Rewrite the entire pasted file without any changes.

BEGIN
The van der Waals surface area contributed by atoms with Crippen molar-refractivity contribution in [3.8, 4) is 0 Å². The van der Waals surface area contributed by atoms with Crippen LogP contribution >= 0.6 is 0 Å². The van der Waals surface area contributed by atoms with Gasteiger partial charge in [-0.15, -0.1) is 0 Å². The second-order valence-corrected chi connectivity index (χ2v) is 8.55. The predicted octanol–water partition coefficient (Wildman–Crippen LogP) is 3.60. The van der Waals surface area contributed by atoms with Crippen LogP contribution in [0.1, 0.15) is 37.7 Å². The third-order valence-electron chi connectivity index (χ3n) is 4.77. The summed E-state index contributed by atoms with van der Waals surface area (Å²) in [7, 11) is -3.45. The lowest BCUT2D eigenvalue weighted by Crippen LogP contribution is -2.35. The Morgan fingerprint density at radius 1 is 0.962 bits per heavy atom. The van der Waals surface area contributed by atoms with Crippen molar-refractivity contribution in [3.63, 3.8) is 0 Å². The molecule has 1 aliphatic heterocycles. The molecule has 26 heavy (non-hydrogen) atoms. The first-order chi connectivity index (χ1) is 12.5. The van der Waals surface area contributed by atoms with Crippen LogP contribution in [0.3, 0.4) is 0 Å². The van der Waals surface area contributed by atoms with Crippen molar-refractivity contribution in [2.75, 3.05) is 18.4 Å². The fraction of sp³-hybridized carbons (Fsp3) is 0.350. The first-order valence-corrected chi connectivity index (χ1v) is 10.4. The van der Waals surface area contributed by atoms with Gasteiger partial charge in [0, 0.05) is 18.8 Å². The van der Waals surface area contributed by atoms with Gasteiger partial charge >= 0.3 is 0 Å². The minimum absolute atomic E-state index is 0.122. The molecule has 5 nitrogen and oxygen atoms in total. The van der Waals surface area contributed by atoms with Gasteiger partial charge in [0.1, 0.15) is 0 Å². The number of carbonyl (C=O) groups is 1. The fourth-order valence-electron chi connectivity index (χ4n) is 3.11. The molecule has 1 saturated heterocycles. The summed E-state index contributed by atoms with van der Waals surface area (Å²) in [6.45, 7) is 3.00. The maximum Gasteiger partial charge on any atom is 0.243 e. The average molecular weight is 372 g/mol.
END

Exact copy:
The van der Waals surface area contributed by atoms with Crippen molar-refractivity contribution in [3.8, 4) is 0 Å². The van der Waals surface area contributed by atoms with Crippen LogP contribution >= 0.6 is 0 Å². The van der Waals surface area contributed by atoms with Gasteiger partial charge in [-0.15, -0.1) is 0 Å². The second-order valence-corrected chi connectivity index (χ2v) is 8.55. The predicted octanol–water partition coefficient (Wildman–Crippen LogP) is 3.60. The van der Waals surface area contributed by atoms with Crippen LogP contribution in [0.1, 0.15) is 37.7 Å². The third-order valence-electron chi connectivity index (χ3n) is 4.77. The summed E-state index contributed by atoms with van der Waals surface area (Å²) in [7, 11) is -3.45. The lowest BCUT2D eigenvalue weighted by Crippen LogP contribution is -2.35. The Morgan fingerprint density at radius 1 is 0.962 bits per heavy atom. The van der Waals surface area contributed by atoms with Crippen molar-refractivity contribution in [3.63, 3.8) is 0 Å². The molecule has 1 aliphatic heterocycles. The molecule has 26 heavy (non-hydrogen) atoms. The first-order chi connectivity index (χ1) is 12.5. The van der Waals surface area contributed by atoms with Crippen LogP contribution in [0.3, 0.4) is 0 Å². The van der Waals surface area contributed by atoms with Crippen molar-refractivity contribution in [2.75, 3.05) is 18.4 Å². The fraction of sp³-hybridized carbons (Fsp3) is 0.350. The first-order valence-corrected chi connectivity index (χ1v) is 10.4. The van der Waals surface area contributed by atoms with Gasteiger partial charge in [0, 0.05) is 18.8 Å². The van der Waals surface area contributed by atoms with Gasteiger partial charge >= 0.3 is 0 Å². The minimum absolute atomic E-state index is 0.122. The molecule has 5 nitrogen and oxygen atoms in total. The van der Waals surface area contributed by atoms with Gasteiger partial charge in [0.1, 0.15) is 0 Å². The number of carbonyl (C=O) groups is 1. The fourth-order valence-electron chi connectivity index (χ4n) is 3.11. The molecule has 1 saturated heterocycles. The summed E-state index contributed by atoms with van der Waals surface area (Å²) in [6.45, 7) is 3.00. The maximum Gasteiger partial charge on any atom is 0.243 e. The average molecular weight is 372 g/mol.